Do you remember the wonder of make-believe, play and exploration you had as a child? Dirt and water become extravagant cakes and branches the sharpest swords. A rustle in the leaves caused by a critter was the lurking werewolf. If you have children or have spent any time with them, you know that we all enter this world curious. It’s the adults who can discourage us from embracing youthful wonder. At work we want everyone to be curious, to consider being in touch – not with childishness, but instead with a mature and professional child-like wonder, joy and inquisitiveness. You’ll see it when you walk around the office and notice personal touches to work areas or poetry on the wall in the break room.
The other day, I walked over to chat with a team member and was delighted to see that she had a blanket and toys sprawled out on the floor where another team member’s baby was cooing away and smiling. She was watching the little one while Mom came in from leave for a quick meeting. I smiled immediately and felt like warm sunlight was shining over my body. Imagine if we could feel like that, like we are being exposed to pure joy every day! Imagine if we could not take ourselves so seriously, but instead embrace youthful exuberance? I know that I am more creative, innovative and productive when I have recently laughed, giggled or been smiled at.
I like to imagine my 7-year-old self sitting in a meeting with me. Is the message simple? Are we interacting in a respectful, light-hearted and interesting way? Are we getting to it quickly or droning on just to hear ourselves speak? Are we making eye contact with others and smiling? Even when conversations are difficult ones, we can choose to be conscientious, considerate and to listen actively.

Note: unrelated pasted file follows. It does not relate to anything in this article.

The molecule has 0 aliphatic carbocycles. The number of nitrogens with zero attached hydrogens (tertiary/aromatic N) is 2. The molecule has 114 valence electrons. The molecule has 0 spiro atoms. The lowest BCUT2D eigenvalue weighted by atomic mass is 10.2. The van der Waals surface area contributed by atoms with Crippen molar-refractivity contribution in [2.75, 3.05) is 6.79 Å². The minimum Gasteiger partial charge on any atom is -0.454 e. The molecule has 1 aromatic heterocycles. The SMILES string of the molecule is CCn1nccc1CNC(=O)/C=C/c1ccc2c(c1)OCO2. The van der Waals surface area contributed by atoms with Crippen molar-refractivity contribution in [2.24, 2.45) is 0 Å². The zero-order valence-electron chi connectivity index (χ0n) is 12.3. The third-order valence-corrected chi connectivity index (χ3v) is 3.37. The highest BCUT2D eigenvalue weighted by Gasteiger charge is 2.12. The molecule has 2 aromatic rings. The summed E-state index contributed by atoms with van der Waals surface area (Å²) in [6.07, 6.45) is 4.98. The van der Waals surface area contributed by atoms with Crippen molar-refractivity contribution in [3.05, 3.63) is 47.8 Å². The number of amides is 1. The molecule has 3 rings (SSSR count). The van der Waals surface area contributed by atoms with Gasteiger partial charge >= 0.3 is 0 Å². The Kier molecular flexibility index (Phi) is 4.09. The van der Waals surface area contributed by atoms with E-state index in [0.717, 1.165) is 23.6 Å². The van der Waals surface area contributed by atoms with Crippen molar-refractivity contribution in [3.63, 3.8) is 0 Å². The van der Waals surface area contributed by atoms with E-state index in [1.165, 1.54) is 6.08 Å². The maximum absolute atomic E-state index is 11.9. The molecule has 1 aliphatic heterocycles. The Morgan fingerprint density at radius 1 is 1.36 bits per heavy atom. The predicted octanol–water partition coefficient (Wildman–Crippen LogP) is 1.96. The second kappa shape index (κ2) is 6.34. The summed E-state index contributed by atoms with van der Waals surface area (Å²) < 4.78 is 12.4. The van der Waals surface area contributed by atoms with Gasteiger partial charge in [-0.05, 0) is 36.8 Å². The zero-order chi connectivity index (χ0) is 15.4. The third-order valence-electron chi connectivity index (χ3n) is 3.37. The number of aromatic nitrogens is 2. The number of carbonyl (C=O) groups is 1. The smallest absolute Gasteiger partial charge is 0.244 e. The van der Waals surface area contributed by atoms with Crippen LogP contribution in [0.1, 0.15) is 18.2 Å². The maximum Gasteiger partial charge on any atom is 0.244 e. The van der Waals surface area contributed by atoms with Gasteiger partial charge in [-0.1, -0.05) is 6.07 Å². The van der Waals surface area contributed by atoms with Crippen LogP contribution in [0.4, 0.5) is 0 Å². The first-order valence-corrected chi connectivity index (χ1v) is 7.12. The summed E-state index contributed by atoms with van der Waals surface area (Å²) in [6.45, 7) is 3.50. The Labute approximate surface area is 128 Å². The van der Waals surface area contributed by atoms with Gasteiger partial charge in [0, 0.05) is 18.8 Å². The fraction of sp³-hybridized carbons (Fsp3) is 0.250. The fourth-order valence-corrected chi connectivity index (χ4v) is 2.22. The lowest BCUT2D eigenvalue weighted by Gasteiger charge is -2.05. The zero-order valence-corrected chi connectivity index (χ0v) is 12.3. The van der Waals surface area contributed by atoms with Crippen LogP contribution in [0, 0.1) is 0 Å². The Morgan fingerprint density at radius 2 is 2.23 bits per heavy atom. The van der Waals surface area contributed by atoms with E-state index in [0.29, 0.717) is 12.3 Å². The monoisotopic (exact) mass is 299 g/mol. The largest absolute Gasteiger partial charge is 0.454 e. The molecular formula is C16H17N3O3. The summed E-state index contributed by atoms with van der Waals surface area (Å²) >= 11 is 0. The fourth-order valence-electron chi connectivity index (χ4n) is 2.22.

In the movie The Sixth Sense, the child Cole sees dead people and acts as though they were right there with him. He shows all the expected reactions and emotions someone would if they were actually in the room with something that scary. The sixth sense I am encouraging everyone to consider is that of his or her inquisitive, open and trusting child. How would you react if your 7-year-old self were watching and learning from you? Would you interrupt or be dismissive or would you and ask for clarification and make it clear that you understand the other person’s point of view? Would you whisper words of judgment about a co-worker in private or would you take a moment to appreciate their unique attributes and be in awe of how different you are from another and work to find areas of similarity.
When people are encouraged to invite their inner child and all her or his wonder and acceptance in the room, that room becomes one where magic happens and people solve problems and innovate with the beautiful blend of adult experience and childhood curiosity and trust.
– Becky Sharpe, President & CEO